Warwick is blue. True blue to the core – not even a hint of purple – for the first time since Charles Donovan was mayor in 1992.
Backed by a party that didn’t become locked in bloodletting primaries, Mayor Joseph Solomon, who was handed the job when Scott Avedisian resigned in May, easily won election. Solomon outpowered his Republican opponent, former Ward 1 Councilwoman Sue Stenhouse, garnering 60 percent of the vote to take the corner City Hall office the Democrats have wished for so long.
The blue wave, as Democratic City Committee Chairman Rob Farrell appropriately named it Tuesday night when the outcome was apparent, swept through the city. The Democrats won every one of the city’s partisan elective offices, many of which went unchallenged either by Republicans or independents. The party’s influence extended to the three district races for School Committee where Warwick Teachers’ Union and Democratic-backed candidates won.
The Democratic tsunami was evident with the first returns that started trickling in at Stenhouse’s headquarters about 8:15 p.m. and before the candidate arrived. The first of the calls came from a Ward 3 polling location. Campaign treasurer Janet Russell took out a red magic marker to post the Stenhouse total and black for Solomon. Solomon stayed in the black all night long. There was silence from the 20 or so supporters, including Avedisian, who stood around.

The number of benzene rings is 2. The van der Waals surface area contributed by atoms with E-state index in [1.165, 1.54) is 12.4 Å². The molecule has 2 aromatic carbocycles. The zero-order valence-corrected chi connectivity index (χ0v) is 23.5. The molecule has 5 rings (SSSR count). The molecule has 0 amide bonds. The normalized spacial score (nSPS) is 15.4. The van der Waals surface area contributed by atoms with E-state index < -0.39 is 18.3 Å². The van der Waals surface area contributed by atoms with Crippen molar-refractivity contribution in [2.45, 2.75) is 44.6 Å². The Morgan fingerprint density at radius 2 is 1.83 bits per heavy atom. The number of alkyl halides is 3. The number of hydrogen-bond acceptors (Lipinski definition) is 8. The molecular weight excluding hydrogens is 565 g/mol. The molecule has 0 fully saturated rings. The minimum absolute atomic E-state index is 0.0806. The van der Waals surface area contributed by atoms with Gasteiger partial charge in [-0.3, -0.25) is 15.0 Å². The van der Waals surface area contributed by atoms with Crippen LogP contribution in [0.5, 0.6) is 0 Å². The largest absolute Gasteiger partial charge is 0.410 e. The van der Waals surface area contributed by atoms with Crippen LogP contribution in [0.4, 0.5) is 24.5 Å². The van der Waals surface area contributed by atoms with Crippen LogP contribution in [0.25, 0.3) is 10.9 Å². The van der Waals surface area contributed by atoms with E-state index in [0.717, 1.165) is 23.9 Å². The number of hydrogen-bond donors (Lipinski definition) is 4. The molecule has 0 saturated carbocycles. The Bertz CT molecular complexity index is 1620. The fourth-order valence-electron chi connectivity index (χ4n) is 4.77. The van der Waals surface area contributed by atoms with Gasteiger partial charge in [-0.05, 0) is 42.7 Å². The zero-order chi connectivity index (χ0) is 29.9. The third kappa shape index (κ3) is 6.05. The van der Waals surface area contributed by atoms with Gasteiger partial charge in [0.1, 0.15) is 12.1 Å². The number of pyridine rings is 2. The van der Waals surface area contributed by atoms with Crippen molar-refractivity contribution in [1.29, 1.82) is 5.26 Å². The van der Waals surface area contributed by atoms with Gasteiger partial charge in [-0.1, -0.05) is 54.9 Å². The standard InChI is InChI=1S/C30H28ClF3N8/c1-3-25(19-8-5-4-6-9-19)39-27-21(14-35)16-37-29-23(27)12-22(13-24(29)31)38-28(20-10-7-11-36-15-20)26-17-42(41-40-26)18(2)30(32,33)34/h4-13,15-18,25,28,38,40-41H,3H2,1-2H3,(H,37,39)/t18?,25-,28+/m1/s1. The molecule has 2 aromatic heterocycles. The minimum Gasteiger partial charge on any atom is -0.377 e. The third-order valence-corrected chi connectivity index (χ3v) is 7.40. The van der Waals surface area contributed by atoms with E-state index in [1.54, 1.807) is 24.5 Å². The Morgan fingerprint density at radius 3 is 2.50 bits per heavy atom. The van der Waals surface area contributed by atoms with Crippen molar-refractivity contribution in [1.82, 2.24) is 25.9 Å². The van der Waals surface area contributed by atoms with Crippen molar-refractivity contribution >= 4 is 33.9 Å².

By contrast, Hyatt Place on Jefferson Boulevard, where city Democrats rallied because Solomon headquarters wouldn’t have accommodated the crowd, was buzzing. The party faithful filled the hotel function room, where a large screen TV offered results on a statewide level. Unlike primary election night, where Solomon supporters posted voting district returns to cheers, there was no running tally of the race.
Rather, as District 1 School Committee candidate and winner Kyle Adams noted, this is the age when all the information can be found on a cell phone. Indeed, he was right. Adams was not alone in keeping the pulse of returns. A glance around the room found many scrolling through election returns on their phones, disregarding the TV news reports that in most cases came minutes later.
But Carlo Pisaturo, the former Ward 5 councilman, was not glued to his phone. It wouldn’t have done him any good anyhow; Piasaturo has a flip phone. Pisaturo spent 12 hours outside Heritage Christian Fellowship Church in Warwick Neck holding a Solomon sign and greeting voters.
“I like Sue, I was on the council with her,” Pisaturo said of Stenhouse. “But he’s a much better candidate. He’s a numbers man.”
A seasoned candidate, Pisaturo was impressed by the turnout in spite of the weather. He said many told him “I’m voting against.”
“They wouldn’t say,” said Pisaturo.
As Solomon entered the room with his wife, Cindy, and son, Rep. Joseph Solomon Jr., applause broke out. Solomon reached out to extended hands and hug supporters as they stepped forward, the whole time with Cindy wearing a wide smile.